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Macbeth

PUBLISHED: 15:00 09 June 2006 | UPDATED: 15:42 22 October 2010

Sewell Barn Theatre, Norwich

Sewell Barn Theatre, Norwich

It is 400 years since Shakespeare's blood-soaked 'Scottish Play' first began thrilling audiences.

With its themes of greed, betrayal and the murderous allure of power as relevant today as ever, the opportunity afforded by the Sewell Barn's intimate ambience of seeing the whites of the

cursed thane's eyes was not to be missed.

Macbeth is laden with scenes whose visceral power has ensured its familiarity even to those with only a passing knowledge of English literature.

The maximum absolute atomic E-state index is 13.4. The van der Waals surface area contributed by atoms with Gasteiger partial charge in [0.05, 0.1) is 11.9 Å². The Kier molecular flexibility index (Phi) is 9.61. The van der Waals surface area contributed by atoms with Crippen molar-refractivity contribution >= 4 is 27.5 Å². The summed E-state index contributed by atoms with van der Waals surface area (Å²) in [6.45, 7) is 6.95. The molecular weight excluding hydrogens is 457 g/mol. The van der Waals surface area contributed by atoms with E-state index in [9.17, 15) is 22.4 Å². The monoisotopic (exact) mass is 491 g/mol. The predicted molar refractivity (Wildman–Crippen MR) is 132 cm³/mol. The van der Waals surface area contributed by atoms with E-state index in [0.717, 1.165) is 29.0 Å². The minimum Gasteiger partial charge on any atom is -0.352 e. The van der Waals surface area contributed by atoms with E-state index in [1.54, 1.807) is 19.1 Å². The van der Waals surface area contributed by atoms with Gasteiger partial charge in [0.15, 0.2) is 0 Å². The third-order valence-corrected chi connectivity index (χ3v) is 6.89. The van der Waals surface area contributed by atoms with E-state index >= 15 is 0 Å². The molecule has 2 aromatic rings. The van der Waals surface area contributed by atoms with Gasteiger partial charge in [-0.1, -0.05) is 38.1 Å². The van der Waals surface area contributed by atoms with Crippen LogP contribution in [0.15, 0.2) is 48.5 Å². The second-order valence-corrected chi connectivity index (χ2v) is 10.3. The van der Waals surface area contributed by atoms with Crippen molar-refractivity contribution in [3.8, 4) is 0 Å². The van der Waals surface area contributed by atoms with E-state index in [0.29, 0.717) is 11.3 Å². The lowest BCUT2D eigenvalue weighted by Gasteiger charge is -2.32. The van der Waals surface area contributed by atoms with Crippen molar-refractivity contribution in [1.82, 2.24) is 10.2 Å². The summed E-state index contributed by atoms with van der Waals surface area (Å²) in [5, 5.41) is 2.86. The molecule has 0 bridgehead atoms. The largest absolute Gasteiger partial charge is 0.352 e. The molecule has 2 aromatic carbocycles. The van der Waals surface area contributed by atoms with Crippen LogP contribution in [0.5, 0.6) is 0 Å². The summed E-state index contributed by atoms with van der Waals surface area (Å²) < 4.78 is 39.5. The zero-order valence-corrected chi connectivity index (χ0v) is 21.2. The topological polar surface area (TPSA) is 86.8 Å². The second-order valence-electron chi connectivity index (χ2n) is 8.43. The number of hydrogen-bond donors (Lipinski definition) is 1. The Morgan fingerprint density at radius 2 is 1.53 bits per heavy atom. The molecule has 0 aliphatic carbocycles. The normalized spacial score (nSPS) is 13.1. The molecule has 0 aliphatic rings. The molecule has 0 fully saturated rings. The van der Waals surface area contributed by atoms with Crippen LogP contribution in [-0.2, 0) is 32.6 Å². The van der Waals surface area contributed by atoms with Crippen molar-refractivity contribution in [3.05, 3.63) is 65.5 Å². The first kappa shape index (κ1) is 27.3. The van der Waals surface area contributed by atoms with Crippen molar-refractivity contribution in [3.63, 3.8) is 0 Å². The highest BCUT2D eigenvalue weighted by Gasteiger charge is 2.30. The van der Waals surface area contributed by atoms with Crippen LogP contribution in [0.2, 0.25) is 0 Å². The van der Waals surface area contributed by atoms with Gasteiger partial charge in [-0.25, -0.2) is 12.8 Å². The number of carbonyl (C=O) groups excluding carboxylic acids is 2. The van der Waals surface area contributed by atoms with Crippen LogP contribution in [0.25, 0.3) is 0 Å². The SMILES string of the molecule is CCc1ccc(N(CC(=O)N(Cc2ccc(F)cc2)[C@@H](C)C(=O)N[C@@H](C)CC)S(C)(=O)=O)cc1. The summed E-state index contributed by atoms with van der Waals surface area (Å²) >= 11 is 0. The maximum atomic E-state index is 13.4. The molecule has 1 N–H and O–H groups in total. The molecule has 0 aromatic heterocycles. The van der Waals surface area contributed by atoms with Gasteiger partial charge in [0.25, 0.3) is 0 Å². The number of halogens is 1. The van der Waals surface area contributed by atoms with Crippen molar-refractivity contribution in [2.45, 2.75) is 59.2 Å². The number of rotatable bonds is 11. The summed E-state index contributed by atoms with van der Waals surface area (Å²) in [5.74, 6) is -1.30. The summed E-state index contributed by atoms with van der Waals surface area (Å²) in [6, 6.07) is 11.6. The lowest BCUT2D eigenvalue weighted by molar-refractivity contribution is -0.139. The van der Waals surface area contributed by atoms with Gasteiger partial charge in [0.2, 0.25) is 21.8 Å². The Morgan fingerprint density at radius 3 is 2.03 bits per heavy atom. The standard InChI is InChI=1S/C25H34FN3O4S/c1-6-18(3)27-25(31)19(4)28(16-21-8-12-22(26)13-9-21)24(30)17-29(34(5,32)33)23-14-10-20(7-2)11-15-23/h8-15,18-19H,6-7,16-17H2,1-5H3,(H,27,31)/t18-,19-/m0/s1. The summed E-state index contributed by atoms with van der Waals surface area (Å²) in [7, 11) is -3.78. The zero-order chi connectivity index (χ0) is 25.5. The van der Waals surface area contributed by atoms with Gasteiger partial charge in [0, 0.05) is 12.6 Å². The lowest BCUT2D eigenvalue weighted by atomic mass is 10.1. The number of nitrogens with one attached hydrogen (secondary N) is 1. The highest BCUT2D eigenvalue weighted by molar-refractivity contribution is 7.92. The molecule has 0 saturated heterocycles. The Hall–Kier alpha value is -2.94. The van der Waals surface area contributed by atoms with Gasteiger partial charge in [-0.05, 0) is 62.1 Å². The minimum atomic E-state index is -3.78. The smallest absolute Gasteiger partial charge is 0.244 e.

In the spectral gloom of this traditional production, the cast combined ably to depict the extremes of human nature's fallibility.

Noel James imbued his Banquo with easy, good-natured decency and Louise Brighton was a convincing Lady

Macbeth, particularly compelling during the famous sleepwalking scene.

But with the full weight of this play's message on his shoulders, Peter Moore Fuller delivered a standout lead performance.

Donnish and almost bumbling at the start, his Macbeth by degrees shifted from measured calculation via nervous instability to wild-eyed frenzy.

As a story of one man's inexorable slide into moral bankruptcy, Macbeth will always entertain.

It is to this production's credit that it manages to communicate the full implications of this as a nature-defying aberration.


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